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I'm almost 100% sure that Buster knows what I'm talking about all day long haha! He picks up words so easily, knows all of his toys individually, people's names, places etc. And he knows them so well that when going out for a walk if I say we're going here today he'll walk out of the driveway and go the correct way :)
 
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Most of my dogs have been of average intelligence...with the exception of one I had called Sampson...who was just mega smart. She understood a lot of words...a huge amount for a dog.

Also, I had a cat, Ashley, who was of average intelligence...but as she got older...she changed. By the time she was 17 years old...it would some times give me chills at what she seemed to understand and I know this sounds crazy (because even I don't believe in it), but it was almost like there was a telepathic link between me and that cat. By the time she was 19, she seemed to know what I was going to do a nano second or two before I started to do it...and would get up and move, or go to the food bowl or look at the phone when I was just thinking of calling someone... It really gave me goosebumps sometimes. Her understanding of words was way more than even Sampson had achieved and I would even put her understanding of words on par with that of a two or three year old by the time she passed away at age 21. I can't describe quite exactly what it was but she just 'knew' if I was talking about the kitchen, she would look that direction, or if I said 'tv' she would look at the tv. Ditto with telephone and door, washer, dryer, fridge...she just knew a lot of words and would either look at the item or go over to it.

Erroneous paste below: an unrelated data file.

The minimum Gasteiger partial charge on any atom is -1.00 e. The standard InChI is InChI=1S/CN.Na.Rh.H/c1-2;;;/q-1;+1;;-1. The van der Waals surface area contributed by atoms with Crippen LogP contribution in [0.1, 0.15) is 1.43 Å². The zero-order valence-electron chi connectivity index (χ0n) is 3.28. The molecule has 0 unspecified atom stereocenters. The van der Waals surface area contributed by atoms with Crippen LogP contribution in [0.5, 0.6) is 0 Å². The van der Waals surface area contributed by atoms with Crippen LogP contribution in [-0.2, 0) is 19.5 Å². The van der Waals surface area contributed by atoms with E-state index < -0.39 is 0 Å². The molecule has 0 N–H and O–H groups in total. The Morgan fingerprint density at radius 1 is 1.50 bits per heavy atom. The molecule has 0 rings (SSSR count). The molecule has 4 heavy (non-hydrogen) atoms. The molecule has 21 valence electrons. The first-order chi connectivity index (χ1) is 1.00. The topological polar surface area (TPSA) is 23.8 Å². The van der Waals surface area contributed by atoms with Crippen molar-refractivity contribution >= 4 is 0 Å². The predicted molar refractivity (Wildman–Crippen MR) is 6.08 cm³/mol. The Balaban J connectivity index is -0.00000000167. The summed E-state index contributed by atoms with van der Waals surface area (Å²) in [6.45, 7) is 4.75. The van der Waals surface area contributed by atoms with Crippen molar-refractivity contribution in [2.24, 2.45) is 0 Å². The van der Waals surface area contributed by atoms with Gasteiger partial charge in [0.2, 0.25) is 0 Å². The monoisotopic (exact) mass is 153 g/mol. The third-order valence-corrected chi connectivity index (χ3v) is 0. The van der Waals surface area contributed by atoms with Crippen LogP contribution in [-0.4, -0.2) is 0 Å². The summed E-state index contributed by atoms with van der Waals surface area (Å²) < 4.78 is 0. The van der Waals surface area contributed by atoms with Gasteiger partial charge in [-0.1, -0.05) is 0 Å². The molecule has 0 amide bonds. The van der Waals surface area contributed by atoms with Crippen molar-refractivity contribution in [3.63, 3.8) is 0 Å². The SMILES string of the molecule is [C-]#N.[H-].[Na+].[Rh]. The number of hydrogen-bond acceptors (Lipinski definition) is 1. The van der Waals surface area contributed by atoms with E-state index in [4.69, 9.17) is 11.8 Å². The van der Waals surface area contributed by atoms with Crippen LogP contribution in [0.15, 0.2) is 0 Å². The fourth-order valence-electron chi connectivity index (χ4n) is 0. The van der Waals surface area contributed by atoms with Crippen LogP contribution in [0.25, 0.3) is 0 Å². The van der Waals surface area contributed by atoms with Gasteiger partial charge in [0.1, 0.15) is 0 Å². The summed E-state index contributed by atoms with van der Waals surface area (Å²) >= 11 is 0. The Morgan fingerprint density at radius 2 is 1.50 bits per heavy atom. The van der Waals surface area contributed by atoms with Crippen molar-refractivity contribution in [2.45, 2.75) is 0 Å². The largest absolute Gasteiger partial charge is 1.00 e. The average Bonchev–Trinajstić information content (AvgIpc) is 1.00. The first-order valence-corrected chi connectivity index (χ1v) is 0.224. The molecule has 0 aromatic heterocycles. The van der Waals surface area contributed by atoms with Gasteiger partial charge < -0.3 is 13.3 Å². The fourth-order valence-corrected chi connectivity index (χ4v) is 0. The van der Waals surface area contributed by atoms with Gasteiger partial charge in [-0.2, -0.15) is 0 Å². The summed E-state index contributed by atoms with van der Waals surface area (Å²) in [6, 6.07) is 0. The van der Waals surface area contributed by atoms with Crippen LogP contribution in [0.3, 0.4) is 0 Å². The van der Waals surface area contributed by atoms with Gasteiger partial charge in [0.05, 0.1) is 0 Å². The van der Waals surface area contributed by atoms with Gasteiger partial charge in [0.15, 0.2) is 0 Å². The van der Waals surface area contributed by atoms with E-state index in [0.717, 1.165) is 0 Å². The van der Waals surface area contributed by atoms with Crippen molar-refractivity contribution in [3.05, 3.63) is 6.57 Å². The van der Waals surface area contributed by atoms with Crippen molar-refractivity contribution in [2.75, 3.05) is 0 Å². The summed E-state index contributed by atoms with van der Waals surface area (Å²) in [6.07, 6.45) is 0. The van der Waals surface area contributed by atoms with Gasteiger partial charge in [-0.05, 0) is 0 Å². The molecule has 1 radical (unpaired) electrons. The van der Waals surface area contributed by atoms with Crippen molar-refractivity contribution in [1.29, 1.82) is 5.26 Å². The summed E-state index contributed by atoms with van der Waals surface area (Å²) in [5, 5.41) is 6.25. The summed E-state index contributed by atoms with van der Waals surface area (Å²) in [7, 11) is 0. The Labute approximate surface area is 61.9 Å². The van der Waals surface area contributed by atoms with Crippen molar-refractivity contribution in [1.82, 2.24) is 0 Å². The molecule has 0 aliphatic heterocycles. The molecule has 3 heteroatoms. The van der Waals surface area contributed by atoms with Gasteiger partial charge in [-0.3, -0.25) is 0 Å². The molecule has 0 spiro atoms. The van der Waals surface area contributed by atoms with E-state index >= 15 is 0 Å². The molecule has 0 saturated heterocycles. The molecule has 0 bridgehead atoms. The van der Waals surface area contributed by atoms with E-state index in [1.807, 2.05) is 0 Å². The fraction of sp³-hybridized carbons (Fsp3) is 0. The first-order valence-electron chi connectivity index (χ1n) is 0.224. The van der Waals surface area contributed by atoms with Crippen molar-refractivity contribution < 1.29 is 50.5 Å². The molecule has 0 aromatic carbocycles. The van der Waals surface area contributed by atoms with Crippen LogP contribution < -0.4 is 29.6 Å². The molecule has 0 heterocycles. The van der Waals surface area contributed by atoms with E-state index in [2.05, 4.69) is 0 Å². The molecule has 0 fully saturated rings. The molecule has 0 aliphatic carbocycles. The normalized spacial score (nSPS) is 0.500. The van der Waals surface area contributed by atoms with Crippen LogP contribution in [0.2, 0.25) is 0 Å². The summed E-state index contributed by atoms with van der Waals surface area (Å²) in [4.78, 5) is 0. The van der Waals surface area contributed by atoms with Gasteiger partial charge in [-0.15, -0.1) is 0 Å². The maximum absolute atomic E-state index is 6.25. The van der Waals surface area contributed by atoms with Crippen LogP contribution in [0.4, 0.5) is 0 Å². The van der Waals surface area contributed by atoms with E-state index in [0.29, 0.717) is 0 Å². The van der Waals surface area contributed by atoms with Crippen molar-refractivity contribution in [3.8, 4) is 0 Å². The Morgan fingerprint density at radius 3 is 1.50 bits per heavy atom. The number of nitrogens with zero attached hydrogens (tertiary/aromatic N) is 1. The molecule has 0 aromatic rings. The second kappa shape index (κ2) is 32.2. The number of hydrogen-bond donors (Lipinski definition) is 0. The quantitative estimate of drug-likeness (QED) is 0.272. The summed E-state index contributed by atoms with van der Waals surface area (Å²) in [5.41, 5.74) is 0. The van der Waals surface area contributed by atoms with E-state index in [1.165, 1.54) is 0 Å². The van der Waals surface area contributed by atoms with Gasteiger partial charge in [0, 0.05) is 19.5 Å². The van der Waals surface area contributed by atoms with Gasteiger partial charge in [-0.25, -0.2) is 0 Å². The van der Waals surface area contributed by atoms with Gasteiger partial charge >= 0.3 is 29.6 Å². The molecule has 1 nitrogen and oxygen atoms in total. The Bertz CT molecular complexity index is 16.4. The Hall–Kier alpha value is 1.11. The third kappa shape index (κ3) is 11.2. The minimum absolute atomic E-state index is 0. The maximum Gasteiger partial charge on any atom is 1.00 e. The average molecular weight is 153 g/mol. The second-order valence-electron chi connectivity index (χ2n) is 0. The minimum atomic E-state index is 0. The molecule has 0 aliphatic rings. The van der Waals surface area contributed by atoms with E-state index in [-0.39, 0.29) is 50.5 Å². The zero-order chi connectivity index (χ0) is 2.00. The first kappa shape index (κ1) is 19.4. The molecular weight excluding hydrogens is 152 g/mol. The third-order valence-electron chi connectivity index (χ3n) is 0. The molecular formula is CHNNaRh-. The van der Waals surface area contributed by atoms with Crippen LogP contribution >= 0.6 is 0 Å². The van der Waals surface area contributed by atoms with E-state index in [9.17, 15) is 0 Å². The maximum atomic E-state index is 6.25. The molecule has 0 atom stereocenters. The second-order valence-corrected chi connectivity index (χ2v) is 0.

Stormy
 
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I'm almost 100% sure that Buster knows what I'm talking about all day long haha! He picks up words so easily, knows all of his toys individually, people's names, places etc. And he knows them so well that when going out for a walk if I say we're going here today he'll walk out of the driveway and go the correct way :)